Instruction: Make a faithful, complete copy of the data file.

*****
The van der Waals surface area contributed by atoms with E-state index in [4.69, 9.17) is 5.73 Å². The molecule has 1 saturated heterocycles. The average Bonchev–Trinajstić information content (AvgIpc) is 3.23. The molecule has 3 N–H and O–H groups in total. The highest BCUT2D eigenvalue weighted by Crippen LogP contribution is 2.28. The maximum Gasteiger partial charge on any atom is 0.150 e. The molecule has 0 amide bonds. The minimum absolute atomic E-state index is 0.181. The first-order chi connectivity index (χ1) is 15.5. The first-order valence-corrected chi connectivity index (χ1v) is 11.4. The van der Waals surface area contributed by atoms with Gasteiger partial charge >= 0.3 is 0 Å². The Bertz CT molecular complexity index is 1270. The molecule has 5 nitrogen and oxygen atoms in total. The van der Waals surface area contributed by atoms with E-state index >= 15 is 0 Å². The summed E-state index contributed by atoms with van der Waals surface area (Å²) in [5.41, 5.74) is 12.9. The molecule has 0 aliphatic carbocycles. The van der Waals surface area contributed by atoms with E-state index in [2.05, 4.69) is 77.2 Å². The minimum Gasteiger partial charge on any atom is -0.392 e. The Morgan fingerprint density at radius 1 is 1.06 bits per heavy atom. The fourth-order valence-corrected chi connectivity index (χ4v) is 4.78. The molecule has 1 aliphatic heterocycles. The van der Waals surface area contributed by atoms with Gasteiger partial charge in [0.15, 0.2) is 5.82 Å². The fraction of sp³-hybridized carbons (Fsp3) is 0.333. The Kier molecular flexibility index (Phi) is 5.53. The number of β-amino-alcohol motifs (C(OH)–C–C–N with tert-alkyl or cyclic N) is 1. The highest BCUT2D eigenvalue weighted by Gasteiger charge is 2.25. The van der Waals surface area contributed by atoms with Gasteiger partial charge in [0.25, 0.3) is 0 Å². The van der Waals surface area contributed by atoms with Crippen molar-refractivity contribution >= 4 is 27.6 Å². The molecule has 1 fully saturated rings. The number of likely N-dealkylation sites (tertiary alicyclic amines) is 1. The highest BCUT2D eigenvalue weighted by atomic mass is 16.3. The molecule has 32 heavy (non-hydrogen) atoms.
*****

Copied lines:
The van der Waals surface area contributed by atoms with E-state index in [4.69, 9.17) is 5.73 Å². The molecule has 1 saturated heterocycles. The average Bonchev–Trinajstić information content (AvgIpc) is 3.23. The molecule has 3 N–H and O–H groups in total. The highest BCUT2D eigenvalue weighted by Crippen LogP contribution is 2.28. The maximum Gasteiger partial charge on any atom is 0.150 e. The molecule has 0 amide bonds. The minimum absolute atomic E-state index is 0.181. The first-order chi connectivity index (χ1) is 15.5. The first-order valence-corrected chi connectivity index (χ1v) is 11.4. The van der Waals surface area contributed by atoms with Gasteiger partial charge >= 0.3 is 0 Å². The Bertz CT molecular complexity index is 1270. The molecule has 5 nitrogen and oxygen atoms in total. The van der Waals surface area contributed by atoms with E-state index >= 15 is 0 Å². The summed E-state index contributed by atoms with van der Waals surface area (Å²) in [5.41, 5.74) is 12.9. The molecule has 0 aliphatic carbocycles. The van der Waals surface area contributed by atoms with E-state index in [2.05, 4.69) is 77.2 Å². The minimum Gasteiger partial charge on any atom is -0.392 e. The Morgan fingerprint density at radius 1 is 1.06 bits per heavy atom. The fourth-order valence-corrected chi connectivity index (χ4v) is 4.78. The molecule has 1 aliphatic heterocycles. The van der Waals surface area contributed by atoms with Gasteiger partial charge in [0.15, 0.2) is 5.82 Å². The fraction of sp³-hybridized carbons (Fsp3) is 0.333. The Kier molecular flexibility index (Phi) is 5.53. The number of β-amino-alcohol motifs (C(OH)–C–C–N with tert-alkyl or cyclic N) is 1. The highest BCUT2D eigenvalue weighted by Gasteiger charge is 2.25. The van der Waals surface area contributed by atoms with Gasteiger partial charge in [0.25, 0.3) is 0 Å². The van der Waals surface area contributed by atoms with Crippen molar-refractivity contribution >= 4 is 27.6 Å². The molecule has 1 fully saturated rings. The number of likely N-dealkylation sites (tertiary alicyclic amines) is 1. The highest BCUT2D eigenvalue weighted by atomic mass is 16.3. The molecule has 32 heavy (non-hydrogen) atoms.